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APARTMENT LIFE

Get Answers Before Signing a Lease

August 06, 1995|KEVIN POSTEMA | SPECIAL TO THE TIMES; Postema is the editor of Apartment Age magazine, a publication of the Apartment Assn. of Greater Los Angeles, an apartment owners' service group

QUESTION: I lease a house rather than an apartment but can identify with many of the issues you discuss in the column. Where can I write to get similar information about the rights and responsibilities for those who rent or lease houses?

ANSWER: Even if it's not a house, an apartment is a home. As such, the rights and responsibilities of renters, whether they are apartment or house renters, are essentially the same with only a few notable differences.

For instance, many apartment contracts prohibit using at least some of the "common" areas for storage or recreation while such restrictions don't generally apply in house rentals.

You may also be required to pay the water bill at a house. Most apartment owners, on the other hand, pay their renters' water bills.

The bottom line is that the lease or rental agreement should specify in writing the rights and responsibilities of both parties, whether you are renting a house or an apartment.

If there are things left unsaid, or unclear, in the agreement, you should always clear them up before signing on the dotted line. Problems with rentals are always best solved before the tenancy commences.

30-Day Notice Required to Vacate a Rental

Q: I gave the landlord a written notice on July 21 that I will be vacating my Los Angeles apartment unit on Aug. 1. The full rent has been paid until then.

The landlord says that I am required by law to submit a 30-day notice of termination. He says I am liable for rent through Aug. 20 and must pay for this rental period.

I don't think that's right and I am considering legal action, particularly since he has $875 of my security deposit money. Do I have a cause of action for a lawsuit if the owner keeps any of my security deposit to pay for this disputed rent?

A: I don't think that you have a good cause of action for a lawsuit based upon the information you have provided. Here's why.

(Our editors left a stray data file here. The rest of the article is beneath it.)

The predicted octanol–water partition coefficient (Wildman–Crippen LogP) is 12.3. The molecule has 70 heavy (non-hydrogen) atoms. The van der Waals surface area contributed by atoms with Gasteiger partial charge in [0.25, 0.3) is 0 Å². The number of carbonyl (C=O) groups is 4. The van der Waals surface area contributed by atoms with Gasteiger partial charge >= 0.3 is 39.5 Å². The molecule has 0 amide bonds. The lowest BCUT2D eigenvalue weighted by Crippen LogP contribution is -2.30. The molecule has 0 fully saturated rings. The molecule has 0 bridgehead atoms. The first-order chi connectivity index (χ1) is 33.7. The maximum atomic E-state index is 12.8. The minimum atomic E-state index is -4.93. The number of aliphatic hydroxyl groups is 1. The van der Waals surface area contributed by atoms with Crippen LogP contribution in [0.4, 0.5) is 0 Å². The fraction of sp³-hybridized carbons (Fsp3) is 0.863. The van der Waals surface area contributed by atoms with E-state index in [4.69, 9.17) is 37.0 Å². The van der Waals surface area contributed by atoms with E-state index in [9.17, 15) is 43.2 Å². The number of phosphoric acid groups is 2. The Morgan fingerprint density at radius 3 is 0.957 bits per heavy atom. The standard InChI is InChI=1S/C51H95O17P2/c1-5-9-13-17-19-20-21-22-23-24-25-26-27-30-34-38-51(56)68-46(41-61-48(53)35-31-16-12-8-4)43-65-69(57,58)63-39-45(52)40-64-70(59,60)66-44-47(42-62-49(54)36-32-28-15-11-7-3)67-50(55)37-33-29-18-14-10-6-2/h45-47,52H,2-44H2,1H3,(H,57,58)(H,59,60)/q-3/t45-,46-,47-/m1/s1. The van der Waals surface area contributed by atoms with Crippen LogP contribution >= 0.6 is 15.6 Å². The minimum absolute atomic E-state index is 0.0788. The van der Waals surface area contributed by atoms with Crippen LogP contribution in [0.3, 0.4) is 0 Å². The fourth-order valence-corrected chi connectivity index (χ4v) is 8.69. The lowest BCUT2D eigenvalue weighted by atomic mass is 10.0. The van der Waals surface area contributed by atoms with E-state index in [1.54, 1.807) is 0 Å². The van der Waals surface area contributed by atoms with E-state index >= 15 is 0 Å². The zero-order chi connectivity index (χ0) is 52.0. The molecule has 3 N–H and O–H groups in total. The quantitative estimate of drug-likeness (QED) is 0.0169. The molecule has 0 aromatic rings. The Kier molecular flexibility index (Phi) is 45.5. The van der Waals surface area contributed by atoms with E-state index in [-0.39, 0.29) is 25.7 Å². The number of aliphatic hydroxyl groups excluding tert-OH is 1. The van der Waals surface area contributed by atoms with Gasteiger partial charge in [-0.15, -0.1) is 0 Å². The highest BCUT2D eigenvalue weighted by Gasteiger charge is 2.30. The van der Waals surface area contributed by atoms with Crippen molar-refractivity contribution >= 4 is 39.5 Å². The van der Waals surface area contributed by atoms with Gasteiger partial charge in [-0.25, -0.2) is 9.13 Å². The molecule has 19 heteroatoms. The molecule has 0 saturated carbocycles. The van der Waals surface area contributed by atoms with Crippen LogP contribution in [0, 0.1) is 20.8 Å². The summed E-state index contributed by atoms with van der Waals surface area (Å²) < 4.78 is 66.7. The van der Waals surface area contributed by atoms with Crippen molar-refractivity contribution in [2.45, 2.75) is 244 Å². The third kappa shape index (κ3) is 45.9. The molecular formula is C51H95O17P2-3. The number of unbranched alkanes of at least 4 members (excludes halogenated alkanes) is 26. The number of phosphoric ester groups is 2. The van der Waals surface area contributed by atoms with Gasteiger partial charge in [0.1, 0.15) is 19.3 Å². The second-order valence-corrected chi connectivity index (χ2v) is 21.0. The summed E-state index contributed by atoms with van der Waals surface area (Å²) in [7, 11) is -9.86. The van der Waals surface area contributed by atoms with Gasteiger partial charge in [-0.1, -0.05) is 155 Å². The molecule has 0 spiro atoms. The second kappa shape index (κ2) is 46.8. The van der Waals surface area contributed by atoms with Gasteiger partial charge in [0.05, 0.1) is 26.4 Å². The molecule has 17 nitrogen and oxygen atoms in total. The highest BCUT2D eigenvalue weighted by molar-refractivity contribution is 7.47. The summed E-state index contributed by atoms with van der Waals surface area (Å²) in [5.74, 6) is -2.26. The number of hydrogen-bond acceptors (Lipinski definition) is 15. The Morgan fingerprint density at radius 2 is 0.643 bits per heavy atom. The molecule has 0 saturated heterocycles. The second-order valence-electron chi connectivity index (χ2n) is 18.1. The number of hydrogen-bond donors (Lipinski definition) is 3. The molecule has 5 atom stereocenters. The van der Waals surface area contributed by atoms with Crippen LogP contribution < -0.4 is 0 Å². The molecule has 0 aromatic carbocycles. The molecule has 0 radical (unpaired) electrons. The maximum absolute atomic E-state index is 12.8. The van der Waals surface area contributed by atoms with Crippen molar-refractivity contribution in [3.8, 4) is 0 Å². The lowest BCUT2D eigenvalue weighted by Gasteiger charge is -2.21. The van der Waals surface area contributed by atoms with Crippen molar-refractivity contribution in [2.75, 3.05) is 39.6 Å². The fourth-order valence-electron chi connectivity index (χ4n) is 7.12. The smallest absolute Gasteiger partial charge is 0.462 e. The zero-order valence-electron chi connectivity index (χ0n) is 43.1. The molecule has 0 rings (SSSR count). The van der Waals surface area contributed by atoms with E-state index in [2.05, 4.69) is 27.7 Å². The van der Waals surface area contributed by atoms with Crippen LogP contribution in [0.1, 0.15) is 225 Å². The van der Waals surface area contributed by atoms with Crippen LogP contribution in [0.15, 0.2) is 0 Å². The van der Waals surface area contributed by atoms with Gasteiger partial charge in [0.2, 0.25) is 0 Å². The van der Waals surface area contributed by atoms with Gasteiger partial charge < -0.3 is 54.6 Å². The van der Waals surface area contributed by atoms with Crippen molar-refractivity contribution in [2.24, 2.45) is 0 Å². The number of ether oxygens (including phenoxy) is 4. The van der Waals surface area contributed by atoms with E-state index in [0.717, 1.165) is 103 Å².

State law requires that you give the landlord a written 30-day notice of your intention to vacate your apartment if the term of the rental contract is month to month, which I am assuming it is, and no other time limit is provided. It also requires him to give you a 30-day notice if he wants you to move out.

Since you gave the notice on July 21, you are liable for the rent through Aug. 20, as the landlord told you.

Also, according to state law, the landlord may use the security deposit to cover unpaid rent as well as to repair damages that exceed "normal wear and tear" and to get the apartment cleaned to the same level as it was when you moved into it.

Booklet Answers Many Rental Questions

Q: I live in Montebello and I read your column regularly. Unfortunately, I have not saved them. Is there any kind of book or booklet that can be had for reference. If so, how can I get it?

A: The Apartment Assn. of Greater Los Angeles has published a book, "The Best of Apartment Life: How to Survive Apartment Living and Ownership," which is a 154-page compilation of columns printed in The Times over the past few years.

It provides answers to 85 of the most frequently asked questions about apartment living, management and ownership. The 23 chapters include "Nightmare on Elm Street: Tenant Screening," "Water, Water Everywhere: Rules for Pools" and "When the Party's Over: All About Moving Out."

The book sells for $12.75, which includes tax, postage and packaging. Checks, made payable to the Apartment Assn. of Greater Los Angeles, should be sent to AAGLA, c/o Kevin Postema, 621 S. Westmoreland Ave., Los Angeles, Calif. 90005. Allow two weeks for delivery.

Only Judge Can Rule on Legality of Late Fee

Q: The Torrance apartment complex where I live adds a 10% surcharge to the rent if it is not received by the third of the month. Is 10% of a month's rent an excessive penalty? It seems so to me. Can I refuse to pay it?

A: Trevor Grimm, general counsel to AAGLA, says, "An apartment owner may charge a reasonable fee to compensate him for the late payment of rent. The amount of such a fee is not defined by the law. However, it must be reasonably related to the owner's anticipated expense and inconvenience that result from the late payment.

"Therefore, a 10% late rent fee may be legal, but only a judge, after hearing evidence from both parties, could determine that."

Grimm adds that if the fee is too high, it is then considered a penalty by the law and is not legal.

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